Since the fourth edition of Counseling Strategies and Interventions, the counseling profession has continued to expand and evolve. An increasing number of training programs have been recognized by various accrediting bodies. For example, professional counseling programs are now accredited by the Council for Accreditation of Counseling and Related Educational Programs (CACREP); counseling and clinical psychology programs are accredited by the American Psychological Association (APA); marriage and family counseling programs are accredited by the American Association of Marriage and Family Therapists ( AAMFT) ; and social work programs are accredited by the Council on Social Work Education (CSWE). All of these organizations monitor the type, duration, and quality of training that helpers receive throughout their training and educational processes.
In writing this fifth edition, we have kept several well-grounded features from the previous editions. First, we have tried to be comprehensive yet concise. Second, the book has been written with upper-class undergraduates or beginning-level graduate students in mind. Also, we have included a variety of learning exercises to help students apply and review what they have learned.
At the same time, we have made some changes, including deletions and additions. We have eliminated out-of-date material and added content that reflects new sources and new thinking about the field. Many recently published sources are included.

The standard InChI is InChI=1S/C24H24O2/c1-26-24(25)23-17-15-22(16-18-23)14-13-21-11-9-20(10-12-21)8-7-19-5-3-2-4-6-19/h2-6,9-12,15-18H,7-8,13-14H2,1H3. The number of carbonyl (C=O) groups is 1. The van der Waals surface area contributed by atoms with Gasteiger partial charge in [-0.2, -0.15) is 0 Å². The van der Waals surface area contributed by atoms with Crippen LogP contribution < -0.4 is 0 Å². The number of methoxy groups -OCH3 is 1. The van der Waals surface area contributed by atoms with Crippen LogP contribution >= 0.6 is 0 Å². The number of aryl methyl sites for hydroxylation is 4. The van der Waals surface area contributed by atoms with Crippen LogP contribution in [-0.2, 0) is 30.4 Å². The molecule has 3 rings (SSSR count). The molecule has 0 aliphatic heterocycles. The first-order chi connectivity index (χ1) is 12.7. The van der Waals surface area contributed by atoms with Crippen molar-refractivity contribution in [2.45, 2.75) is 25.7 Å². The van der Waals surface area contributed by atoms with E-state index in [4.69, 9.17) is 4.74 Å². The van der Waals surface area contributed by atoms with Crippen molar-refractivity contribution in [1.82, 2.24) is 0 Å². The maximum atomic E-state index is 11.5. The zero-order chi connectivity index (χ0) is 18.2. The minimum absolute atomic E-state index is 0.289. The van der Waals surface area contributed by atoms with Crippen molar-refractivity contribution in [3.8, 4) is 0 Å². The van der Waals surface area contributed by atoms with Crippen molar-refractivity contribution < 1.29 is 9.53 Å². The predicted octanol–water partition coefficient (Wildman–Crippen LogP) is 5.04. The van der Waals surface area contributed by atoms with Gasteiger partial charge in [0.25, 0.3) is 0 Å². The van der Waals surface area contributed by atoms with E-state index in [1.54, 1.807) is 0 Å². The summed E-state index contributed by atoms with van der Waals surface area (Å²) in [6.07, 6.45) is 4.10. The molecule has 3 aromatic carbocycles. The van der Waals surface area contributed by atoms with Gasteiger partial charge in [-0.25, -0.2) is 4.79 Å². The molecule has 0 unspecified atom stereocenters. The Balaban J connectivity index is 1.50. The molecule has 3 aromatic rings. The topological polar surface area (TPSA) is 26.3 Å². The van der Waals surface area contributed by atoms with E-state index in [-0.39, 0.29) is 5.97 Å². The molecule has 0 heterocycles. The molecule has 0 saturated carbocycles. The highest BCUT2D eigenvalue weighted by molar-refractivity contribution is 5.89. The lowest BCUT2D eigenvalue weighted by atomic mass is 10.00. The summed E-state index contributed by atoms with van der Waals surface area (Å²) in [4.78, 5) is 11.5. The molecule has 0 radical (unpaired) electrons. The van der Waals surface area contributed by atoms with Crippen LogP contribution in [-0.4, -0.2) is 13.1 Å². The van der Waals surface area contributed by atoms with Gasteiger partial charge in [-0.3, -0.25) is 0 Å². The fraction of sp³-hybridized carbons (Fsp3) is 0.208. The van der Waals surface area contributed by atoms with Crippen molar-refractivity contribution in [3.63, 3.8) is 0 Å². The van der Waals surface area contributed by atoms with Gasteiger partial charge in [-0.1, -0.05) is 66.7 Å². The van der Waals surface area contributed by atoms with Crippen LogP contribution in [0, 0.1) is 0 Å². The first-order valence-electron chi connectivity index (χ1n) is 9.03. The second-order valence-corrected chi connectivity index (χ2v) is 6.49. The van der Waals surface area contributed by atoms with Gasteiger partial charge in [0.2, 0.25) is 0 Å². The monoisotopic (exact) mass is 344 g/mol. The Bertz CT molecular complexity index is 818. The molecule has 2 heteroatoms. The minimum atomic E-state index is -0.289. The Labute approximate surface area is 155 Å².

Most importantly, we have expanded the coverage of and the emphasis on diversity and multiculturalism. As Robinson (1997) has so aptly pointed out, the two are not synonymous. Diversity describes the experiences of clients who are different across dimensions such as age, gender, race, ethnicity, sexual orientation, economic class, religion, and so on. Multiculturalism is "willingly sharing power with those who have less power" and using "unearned privilege to empower others" (p. 6). Robinson has also explained that it is possible to have diversity without a commitment to multiculturalism. When this occurs, differences can pull people apart rather than bring them together. For example, some people may devalue the differences found in others, as well as consciously or unconsciously "pull rank" on the basis of privilege and power. Other people may use their differences in a fashion that resembles what contextual family therapists have called "destructive entitlement"—meaning that those who have been treated unfairly may feel entitled to certain things in return. When these kinds of experiences occur, someone feels scapegoated as a function of age, gender, race, religion, sexual orientation, and so on, and alienation results. Only when both diversity and multiculturalism are present and apparent are our differences truly valued and esteemed. In this fifth edition, we have attempted to do just that.